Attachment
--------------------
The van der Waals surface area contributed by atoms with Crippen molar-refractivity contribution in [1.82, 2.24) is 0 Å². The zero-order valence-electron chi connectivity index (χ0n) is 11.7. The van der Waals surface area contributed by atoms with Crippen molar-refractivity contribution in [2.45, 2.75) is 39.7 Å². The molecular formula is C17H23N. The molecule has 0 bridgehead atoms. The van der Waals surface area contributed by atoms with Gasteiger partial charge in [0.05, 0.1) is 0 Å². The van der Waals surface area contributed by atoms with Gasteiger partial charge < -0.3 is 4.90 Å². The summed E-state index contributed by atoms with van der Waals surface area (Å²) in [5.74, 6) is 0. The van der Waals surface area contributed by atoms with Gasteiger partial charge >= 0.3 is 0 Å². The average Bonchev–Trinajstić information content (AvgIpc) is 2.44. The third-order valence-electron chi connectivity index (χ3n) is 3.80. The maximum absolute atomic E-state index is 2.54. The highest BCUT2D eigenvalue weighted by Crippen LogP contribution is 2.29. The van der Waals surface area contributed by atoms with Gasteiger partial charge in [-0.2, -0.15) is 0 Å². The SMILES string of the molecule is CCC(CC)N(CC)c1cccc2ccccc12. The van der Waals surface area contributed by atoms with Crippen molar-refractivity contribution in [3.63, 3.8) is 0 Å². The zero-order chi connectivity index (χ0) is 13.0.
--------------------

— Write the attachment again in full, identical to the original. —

The van der Waals surface area contributed by atoms with Crippen molar-refractivity contribution in [1.82, 2.24) is 0 Å². The zero-order valence-electron chi connectivity index (χ0n) is 11.7. The van der Waals surface area contributed by atoms with Crippen molar-refractivity contribution in [2.45, 2.75) is 39.7 Å². The molecular formula is C17H23N. The molecule has 0 bridgehead atoms. The van der Waals surface area contributed by atoms with Gasteiger partial charge in [0.05, 0.1) is 0 Å². The van der Waals surface area contributed by atoms with Gasteiger partial charge < -0.3 is 4.90 Å². The summed E-state index contributed by atoms with van der Waals surface area (Å²) in [5.74, 6) is 0. The van der Waals surface area contributed by atoms with Gasteiger partial charge >= 0.3 is 0 Å². The average Bonchev–Trinajstić information content (AvgIpc) is 2.44. The third-order valence-electron chi connectivity index (χ3n) is 3.80. The maximum absolute atomic E-state index is 2.54. The highest BCUT2D eigenvalue weighted by Crippen LogP contribution is 2.29. The van der Waals surface area contributed by atoms with Gasteiger partial charge in [-0.2, -0.15) is 0 Å². The SMILES string of the molecule is CCC(CC)N(CC)c1cccc2ccccc12. The van der Waals surface area contributed by atoms with Crippen molar-refractivity contribution in [3.63, 3.8) is 0 Å². The zero-order chi connectivity index (χ0) is 13.0.